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The Green Life: Book Roundup Wednesday: Water Reads

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August 18, 2010

Book Roundup Wednesday: Water Reads

Books about environmentalism Every Wednesday, we review a selection of new and upcoming books addressing a specific aspect of environmentalism. This week, we're recommending books about water issues.

Bottled and Sold: The Story Behind Our Obsession with Bottled Water (by Peter H. Gleick, $27, Island Press, Apr. 2010): After reading this book, drinking from a bottle of water will feel like a capital offense. Gleick’s intense but educated view of the bottled-waterconundrum is definitely worth a read. He discusses bottled water's selling power and how its unnecessary existence is a reflection of our wasteful society. This fascinating book is difficult to put down, for it's an intriguing and well-written look into the political and psychological motives for the commodifying of water.

Aquiferious (by Margaret Ross Tolbert, $45, Fidelity Press, 2010): Artist Margaret Ross Tolbert’s beautiful book takes readers on a journey through 12 natural springs in Florida though. Breathtaking photographs, as well as poems and paintings flood these pages, along with plenty of scientific information from contributing writers about the Floridian aquifer.

The Green Blue Book: The Simple Water-Savings Guide to Everything in Your Life (by Thomas M. Kostigen, $17, Rodale, Mar. 2010): In this helpful book of water-conservation tips, the author taps into hundreds of ways to save water, from simple actions like refraining from over-watering lawns to unique ideas such as swimming in pools' middle lanes to avoid deck splash. The most intriguing aspect of Kostigen’s book is his concept of “virtual water,” which refers to water embedded in consumer products such as underwear and watches – a discussion the author complements with a handy water-footprint calculator and a virtual water-content chart.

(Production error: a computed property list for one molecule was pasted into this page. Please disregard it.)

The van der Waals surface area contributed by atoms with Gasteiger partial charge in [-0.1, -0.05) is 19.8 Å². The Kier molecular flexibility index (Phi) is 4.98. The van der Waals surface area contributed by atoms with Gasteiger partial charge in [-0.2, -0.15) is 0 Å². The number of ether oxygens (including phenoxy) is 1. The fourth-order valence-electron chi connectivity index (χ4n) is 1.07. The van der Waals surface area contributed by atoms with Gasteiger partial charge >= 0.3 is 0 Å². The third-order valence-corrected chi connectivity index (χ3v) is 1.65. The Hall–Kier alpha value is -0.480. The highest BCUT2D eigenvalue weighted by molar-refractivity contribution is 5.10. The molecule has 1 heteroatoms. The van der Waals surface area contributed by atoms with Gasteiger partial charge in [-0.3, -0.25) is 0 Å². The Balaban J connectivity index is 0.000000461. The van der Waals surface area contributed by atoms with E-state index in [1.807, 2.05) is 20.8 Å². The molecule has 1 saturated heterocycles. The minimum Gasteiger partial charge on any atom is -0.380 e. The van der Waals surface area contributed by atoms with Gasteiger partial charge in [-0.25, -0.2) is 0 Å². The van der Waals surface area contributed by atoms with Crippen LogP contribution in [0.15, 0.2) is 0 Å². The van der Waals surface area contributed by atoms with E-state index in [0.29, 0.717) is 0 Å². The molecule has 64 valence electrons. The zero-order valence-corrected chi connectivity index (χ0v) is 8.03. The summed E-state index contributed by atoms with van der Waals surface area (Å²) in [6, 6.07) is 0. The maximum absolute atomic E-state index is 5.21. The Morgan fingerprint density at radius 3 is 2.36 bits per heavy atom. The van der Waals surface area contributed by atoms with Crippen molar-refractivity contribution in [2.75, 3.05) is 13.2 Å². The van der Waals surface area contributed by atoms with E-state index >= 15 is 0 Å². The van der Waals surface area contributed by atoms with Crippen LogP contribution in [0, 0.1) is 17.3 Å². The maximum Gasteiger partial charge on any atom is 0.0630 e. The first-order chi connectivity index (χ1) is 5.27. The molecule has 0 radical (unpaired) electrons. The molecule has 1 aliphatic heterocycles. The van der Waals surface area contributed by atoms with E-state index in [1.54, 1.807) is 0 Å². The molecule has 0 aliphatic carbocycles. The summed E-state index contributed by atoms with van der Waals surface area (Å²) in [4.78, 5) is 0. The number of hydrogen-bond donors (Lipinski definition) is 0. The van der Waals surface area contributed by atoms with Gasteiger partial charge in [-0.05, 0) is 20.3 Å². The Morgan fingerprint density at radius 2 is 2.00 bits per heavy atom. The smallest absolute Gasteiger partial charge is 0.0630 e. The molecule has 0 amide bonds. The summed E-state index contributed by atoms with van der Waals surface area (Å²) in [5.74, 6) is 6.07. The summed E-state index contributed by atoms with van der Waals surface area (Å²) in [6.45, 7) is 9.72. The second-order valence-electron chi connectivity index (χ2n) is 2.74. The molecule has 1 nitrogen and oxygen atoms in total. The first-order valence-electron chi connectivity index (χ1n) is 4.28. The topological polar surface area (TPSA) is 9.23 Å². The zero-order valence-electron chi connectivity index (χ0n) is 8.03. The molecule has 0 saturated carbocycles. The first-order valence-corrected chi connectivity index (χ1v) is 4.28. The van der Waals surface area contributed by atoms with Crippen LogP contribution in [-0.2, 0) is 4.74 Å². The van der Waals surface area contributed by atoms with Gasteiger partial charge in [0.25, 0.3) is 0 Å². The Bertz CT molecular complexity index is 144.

Running Out of Water: The Looming Crisis and Solutions to Conserve Our Most Precious Resource (by Peter Rogers and Susan Leal, $25, Palgrave Macmillan, Aug. 2010): Providing a particularly compelling argument for reducing water use, this fact-packed book about  overconsumption deals a sobering blow to those who take the “renewable but finite” resource for granted. The authors discuss the possibility of a water crisis due to wastefulness, but also offer solutions to curb and counteract overuse via new technologies, grassroots activism, and, of course, conservation.

The Healing Power of Water: The New Science of Potentizing the World’s Most Vital Resource (by Ulrich Holst, $17, Healing Arts Press, Apr. 2010): For a more scientific overview of water, how it sustains life, and why it’s important to purify and conserve it, pick up German water expert Ulrich Holst’s book about rejuvenating the water supply. It opens with a quick overview of water history, types, and notable researchers, then quickly expands into a discussion of potable-water scarcity and society’s need to develop and implement new technologies to clean the supply – safeguarding the precious resource for future generations.

--Sarah A. Henderson

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